This Indian Independence day, we celebrate 75 years of freedom from British colonial rule, and 165 years of the Rani of Jhansi’s legacy igniting the spark.
The Rani, like so many women before and after, fought not just for her land but for her ideals and the freedom of her community. She recognized the fierce promise of her people and the cruel subordination of them under the British East India Company. Rani laxmibai challenged the might of the British Empire without a male counterpart. She’s influenced millions with her courage and resilience.
As India celebrates its independence, it owes much to the 1857 revolt led by the Rani. In the face of the British army’s attempts to annex her state, Rani merely said, “I shall not surrender my Jhansi.” She trained the women in her community in battle, creating an all-female cavalry to fight the better-armed British. She created a coalition of allies to join her. And then she fought to the death, with her son on her back, to defend her people’s right to rule themselves.
We see the Rani’s influence in so many of us today, who train and educate our peers, who call coalitions together, and who do what it takes to overcome challenge after challenge to rise against the injustices we still see in our world. We’ve featured many Warrior Queens here who follow in the Rani’s footsteps, and have created an Action Kit that will help all Warrior Queens step into their full, powerful selves.
Like the Rani, all Warrior Queens embody her spirit and many identities: “We women have several forms––mother, daughter, sister, friend… warrior.” In the movie The Warrior Queen of Jhansi, the Warrior Queen Project’s founder, Swati Bhise, set out to show the full person behind the myth. The Rani of Jhansi sparked the movement for India’s independence, she also sparked the movement for women in India to cast off narrow views of their roles in society and home. She defied standards of widowhood and of being a queen without a king. She learned how to ride a horse when she was a young girl, and discussed philosophy and politics with her father.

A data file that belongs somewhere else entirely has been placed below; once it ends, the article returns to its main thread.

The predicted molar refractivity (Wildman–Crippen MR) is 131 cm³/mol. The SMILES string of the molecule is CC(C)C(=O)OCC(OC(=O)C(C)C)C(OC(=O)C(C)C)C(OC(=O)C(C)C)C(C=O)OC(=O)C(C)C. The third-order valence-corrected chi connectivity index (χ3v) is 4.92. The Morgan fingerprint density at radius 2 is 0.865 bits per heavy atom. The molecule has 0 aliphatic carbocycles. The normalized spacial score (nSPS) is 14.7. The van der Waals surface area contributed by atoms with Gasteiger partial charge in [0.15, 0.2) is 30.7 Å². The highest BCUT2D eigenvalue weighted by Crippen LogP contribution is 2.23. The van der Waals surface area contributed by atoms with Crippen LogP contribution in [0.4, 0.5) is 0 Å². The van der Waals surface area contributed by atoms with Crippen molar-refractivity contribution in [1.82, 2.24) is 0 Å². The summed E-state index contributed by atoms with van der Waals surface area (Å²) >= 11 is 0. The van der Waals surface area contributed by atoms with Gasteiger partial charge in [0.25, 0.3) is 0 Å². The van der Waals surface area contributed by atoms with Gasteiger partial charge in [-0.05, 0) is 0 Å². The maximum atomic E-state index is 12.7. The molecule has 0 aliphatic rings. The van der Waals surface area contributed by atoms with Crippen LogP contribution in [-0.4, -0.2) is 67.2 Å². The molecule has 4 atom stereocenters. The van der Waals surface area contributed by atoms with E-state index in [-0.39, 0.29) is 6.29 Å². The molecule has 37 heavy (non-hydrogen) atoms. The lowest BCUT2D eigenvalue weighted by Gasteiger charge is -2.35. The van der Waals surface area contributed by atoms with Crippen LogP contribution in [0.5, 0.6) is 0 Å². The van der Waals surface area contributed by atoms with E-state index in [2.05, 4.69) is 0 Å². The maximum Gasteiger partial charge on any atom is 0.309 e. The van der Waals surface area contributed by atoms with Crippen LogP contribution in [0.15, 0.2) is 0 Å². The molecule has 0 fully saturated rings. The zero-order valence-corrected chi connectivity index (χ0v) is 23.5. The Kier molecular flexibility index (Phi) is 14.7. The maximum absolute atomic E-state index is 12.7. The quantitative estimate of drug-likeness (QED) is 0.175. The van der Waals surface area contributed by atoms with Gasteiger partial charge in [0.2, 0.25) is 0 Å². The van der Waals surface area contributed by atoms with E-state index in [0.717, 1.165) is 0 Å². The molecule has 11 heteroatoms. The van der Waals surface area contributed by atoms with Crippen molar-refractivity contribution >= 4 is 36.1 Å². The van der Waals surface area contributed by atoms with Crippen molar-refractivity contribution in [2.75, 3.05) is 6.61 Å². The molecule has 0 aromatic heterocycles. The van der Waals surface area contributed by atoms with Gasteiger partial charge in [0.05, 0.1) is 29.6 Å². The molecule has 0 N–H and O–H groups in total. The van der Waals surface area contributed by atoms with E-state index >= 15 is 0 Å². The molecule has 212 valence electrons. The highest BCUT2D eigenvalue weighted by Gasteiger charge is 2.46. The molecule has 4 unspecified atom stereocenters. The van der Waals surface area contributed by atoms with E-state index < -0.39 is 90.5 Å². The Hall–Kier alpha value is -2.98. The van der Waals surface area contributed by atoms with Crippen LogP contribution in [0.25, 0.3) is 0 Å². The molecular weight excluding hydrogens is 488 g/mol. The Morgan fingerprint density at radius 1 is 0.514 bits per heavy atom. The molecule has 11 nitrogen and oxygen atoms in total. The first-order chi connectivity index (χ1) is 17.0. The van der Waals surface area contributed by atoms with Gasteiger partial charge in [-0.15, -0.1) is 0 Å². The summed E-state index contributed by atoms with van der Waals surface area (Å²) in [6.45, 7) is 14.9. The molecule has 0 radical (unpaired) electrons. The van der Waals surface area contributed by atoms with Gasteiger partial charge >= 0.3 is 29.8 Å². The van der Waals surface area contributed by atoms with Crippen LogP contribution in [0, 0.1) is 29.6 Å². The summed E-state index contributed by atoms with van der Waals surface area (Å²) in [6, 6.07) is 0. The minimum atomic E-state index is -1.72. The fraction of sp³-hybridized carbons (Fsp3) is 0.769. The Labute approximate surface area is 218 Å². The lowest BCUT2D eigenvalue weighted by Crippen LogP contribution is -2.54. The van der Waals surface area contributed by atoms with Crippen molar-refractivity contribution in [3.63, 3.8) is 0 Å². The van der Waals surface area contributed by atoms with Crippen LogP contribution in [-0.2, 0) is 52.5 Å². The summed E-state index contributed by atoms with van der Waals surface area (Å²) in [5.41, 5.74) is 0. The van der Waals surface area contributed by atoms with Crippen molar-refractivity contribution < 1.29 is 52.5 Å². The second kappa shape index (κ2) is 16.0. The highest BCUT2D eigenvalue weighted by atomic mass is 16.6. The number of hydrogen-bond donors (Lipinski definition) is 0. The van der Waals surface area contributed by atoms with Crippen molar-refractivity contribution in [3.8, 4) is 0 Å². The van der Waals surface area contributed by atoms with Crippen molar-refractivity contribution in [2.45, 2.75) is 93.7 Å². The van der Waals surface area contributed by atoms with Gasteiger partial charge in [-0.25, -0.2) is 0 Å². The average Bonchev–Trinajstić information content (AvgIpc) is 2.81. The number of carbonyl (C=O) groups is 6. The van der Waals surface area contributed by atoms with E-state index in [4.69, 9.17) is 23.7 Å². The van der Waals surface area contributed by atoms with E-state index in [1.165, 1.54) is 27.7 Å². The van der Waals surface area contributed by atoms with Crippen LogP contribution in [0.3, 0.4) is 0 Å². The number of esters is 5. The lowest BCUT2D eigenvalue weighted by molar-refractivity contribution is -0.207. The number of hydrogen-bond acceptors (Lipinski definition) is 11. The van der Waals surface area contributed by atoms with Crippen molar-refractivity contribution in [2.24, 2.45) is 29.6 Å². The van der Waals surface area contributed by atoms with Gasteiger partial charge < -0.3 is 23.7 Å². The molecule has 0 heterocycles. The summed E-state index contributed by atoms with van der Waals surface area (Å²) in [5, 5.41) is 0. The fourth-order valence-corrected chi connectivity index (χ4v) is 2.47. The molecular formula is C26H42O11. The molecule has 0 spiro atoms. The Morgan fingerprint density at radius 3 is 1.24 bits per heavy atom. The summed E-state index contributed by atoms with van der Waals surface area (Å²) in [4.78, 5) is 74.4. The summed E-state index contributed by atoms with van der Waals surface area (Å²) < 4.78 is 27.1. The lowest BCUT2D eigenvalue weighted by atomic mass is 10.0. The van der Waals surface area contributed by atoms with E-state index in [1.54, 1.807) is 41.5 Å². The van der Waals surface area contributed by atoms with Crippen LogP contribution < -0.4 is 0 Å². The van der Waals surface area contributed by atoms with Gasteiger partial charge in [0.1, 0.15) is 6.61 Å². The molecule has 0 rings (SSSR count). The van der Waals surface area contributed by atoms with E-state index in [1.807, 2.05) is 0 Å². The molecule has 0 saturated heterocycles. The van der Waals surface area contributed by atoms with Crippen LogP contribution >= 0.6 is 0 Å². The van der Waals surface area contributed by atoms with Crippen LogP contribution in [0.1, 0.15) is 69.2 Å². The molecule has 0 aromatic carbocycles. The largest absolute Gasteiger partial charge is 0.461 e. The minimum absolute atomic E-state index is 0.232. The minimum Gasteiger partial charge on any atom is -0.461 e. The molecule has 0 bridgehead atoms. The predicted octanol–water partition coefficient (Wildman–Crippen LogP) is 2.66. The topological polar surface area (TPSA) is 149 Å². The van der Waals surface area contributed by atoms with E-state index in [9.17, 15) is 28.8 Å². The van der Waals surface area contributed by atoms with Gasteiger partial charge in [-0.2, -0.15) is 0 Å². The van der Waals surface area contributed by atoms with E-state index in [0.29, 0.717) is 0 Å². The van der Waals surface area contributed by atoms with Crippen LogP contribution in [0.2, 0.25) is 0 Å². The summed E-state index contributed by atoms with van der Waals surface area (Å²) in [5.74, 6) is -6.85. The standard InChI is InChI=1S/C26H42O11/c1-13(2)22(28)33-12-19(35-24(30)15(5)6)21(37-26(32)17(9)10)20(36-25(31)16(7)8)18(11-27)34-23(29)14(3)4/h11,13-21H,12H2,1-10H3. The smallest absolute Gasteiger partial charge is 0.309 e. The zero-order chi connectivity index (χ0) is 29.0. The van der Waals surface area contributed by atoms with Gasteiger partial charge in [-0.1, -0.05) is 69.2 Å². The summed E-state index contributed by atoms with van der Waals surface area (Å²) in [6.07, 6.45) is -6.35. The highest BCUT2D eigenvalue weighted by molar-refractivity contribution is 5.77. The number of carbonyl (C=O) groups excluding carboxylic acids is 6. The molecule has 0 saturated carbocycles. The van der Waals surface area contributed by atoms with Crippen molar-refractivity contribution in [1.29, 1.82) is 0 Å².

Swati wanted to inspire women around the globe with the Rani’s bravery and spirit. In addition, she wanted modern women to see their own power reflected in the Rani’s story. As one viewer commented during the film’s New York premiere, “The Rani is all of us.” And so all of us celebrate today, not just for India’s independence and end of colonial rule, but for what we women are capable of when we become our own Warrior Queen.